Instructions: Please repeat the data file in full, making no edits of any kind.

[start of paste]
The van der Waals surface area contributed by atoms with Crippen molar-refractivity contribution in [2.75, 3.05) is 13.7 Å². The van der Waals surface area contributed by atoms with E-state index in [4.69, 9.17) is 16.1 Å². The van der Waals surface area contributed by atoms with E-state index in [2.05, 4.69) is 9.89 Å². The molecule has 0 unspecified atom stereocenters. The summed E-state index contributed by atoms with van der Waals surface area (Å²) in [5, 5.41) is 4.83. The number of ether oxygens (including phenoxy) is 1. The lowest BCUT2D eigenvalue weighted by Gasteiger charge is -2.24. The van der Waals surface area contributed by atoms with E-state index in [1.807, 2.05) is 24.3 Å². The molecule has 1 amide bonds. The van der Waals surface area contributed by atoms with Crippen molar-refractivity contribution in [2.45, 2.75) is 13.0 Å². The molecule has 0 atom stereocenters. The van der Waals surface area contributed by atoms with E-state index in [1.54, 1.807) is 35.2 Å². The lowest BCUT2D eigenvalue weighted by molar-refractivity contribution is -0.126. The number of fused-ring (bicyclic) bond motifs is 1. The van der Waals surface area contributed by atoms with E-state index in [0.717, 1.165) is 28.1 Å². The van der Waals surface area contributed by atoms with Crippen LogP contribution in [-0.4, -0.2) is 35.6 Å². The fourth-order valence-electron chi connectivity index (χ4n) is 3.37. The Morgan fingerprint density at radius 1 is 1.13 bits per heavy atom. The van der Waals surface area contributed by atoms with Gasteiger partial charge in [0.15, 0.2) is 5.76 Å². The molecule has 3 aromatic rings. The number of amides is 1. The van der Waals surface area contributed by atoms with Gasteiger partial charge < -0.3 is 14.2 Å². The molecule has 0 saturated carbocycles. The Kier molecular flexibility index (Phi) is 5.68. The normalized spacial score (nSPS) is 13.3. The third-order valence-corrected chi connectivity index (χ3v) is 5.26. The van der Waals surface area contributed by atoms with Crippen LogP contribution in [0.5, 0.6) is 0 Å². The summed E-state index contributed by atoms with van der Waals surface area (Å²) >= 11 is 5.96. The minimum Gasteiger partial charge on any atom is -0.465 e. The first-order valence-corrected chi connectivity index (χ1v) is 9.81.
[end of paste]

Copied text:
The van der Waals surface area contributed by atoms with Crippen molar-refractivity contribution in [2.75, 3.05) is 13.7 Å². The van der Waals surface area contributed by atoms with E-state index in [4.69, 9.17) is 16.1 Å². The van der Waals surface area contributed by atoms with E-state index in [2.05, 4.69) is 9.89 Å². The molecule has 0 unspecified atom stereocenters. The summed E-state index contributed by atoms with van der Waals surface area (Å²) in [5, 5.41) is 4.83. The number of ether oxygens (including phenoxy) is 1. The lowest BCUT2D eigenvalue weighted by Gasteiger charge is -2.24. The van der Waals surface area contributed by atoms with E-state index in [1.807, 2.05) is 24.3 Å². The molecule has 1 amide bonds. The van der Waals surface area contributed by atoms with Crippen molar-refractivity contribution in [2.45, 2.75) is 13.0 Å². The molecule has 0 atom stereocenters. The van der Waals surface area contributed by atoms with E-state index in [1.54, 1.807) is 35.2 Å². The lowest BCUT2D eigenvalue weighted by molar-refractivity contribution is -0.126. The number of fused-ring (bicyclic) bond motifs is 1. The van der Waals surface area contributed by atoms with E-state index in [0.717, 1.165) is 28.1 Å². The van der Waals surface area contributed by atoms with Crippen LogP contribution in [-0.4, -0.2) is 35.6 Å². The fourth-order valence-electron chi connectivity index (χ4n) is 3.37. The Morgan fingerprint density at radius 1 is 1.13 bits per heavy atom. The van der Waals surface area contributed by atoms with Gasteiger partial charge in [0.15, 0.2) is 5.76 Å². The molecule has 3 aromatic rings. The number of amides is 1. The van der Waals surface area contributed by atoms with Gasteiger partial charge < -0.3 is 14.2 Å². The molecule has 0 saturated carbocycles. The Kier molecular flexibility index (Phi) is 5.68. The normalized spacial score (nSPS) is 13.3. The third-order valence-corrected chi connectivity index (χ3v) is 5.26. The van der Waals surface area contributed by atoms with Crippen LogP contribution in [0.5, 0.6) is 0 Å². The summed E-state index contributed by atoms with van der Waals surface area (Å²) >= 11 is 5.96. The minimum Gasteiger partial charge on any atom is -0.465 e. The first-order valence-corrected chi connectivity index (χ1v) is 9.81.